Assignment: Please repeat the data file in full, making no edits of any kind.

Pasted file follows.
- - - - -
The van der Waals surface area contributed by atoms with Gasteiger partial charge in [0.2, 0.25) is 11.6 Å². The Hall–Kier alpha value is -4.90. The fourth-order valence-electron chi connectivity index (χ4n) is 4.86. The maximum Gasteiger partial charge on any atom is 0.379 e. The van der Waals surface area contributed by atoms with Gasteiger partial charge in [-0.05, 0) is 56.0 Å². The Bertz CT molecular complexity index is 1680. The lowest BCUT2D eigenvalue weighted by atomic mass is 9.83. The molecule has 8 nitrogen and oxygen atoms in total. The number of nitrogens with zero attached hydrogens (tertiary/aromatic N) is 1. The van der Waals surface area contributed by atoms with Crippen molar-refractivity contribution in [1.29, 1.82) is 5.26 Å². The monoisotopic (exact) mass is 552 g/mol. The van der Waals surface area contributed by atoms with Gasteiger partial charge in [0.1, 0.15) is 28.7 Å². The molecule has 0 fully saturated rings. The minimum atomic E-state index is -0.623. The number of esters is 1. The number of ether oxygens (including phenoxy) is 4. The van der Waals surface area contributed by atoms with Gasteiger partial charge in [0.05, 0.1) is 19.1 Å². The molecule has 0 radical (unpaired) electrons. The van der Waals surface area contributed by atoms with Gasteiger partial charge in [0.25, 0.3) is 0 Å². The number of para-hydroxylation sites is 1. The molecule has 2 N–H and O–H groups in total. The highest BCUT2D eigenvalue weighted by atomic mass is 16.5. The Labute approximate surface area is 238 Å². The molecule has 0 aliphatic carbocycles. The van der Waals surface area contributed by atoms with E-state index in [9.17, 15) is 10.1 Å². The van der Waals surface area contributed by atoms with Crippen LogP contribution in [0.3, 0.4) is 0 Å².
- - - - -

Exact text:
The van der Waals surface area contributed by atoms with Gasteiger partial charge in [0.2, 0.25) is 11.6 Å². The Hall–Kier alpha value is -4.90. The fourth-order valence-electron chi connectivity index (χ4n) is 4.86. The maximum Gasteiger partial charge on any atom is 0.379 e. The van der Waals surface area contributed by atoms with Gasteiger partial charge in [-0.05, 0) is 56.0 Å². The Bertz CT molecular complexity index is 1680. The lowest BCUT2D eigenvalue weighted by atomic mass is 9.83. The molecule has 8 nitrogen and oxygen atoms in total. The number of nitrogens with zero attached hydrogens (tertiary/aromatic N) is 1. The van der Waals surface area contributed by atoms with Crippen molar-refractivity contribution in [1.29, 1.82) is 5.26 Å². The monoisotopic (exact) mass is 552 g/mol. The van der Waals surface area contributed by atoms with Gasteiger partial charge in [0.1, 0.15) is 28.7 Å². The molecule has 0 fully saturated rings. The minimum atomic E-state index is -0.623. The number of esters is 1. The number of ether oxygens (including phenoxy) is 4. The van der Waals surface area contributed by atoms with Gasteiger partial charge in [0.05, 0.1) is 19.1 Å². The molecule has 0 radical (unpaired) electrons. The van der Waals surface area contributed by atoms with Gasteiger partial charge in [0.25, 0.3) is 0 Å². The number of para-hydroxylation sites is 1. The molecule has 2 N–H and O–H groups in total. The highest BCUT2D eigenvalue weighted by atomic mass is 16.5. The Labute approximate surface area is 238 Å². The molecule has 0 aliphatic carbocycles. The van der Waals surface area contributed by atoms with E-state index in [9.17, 15) is 10.1 Å². The van der Waals surface area contributed by atoms with Crippen LogP contribution in [0.3, 0.4) is 0 Å².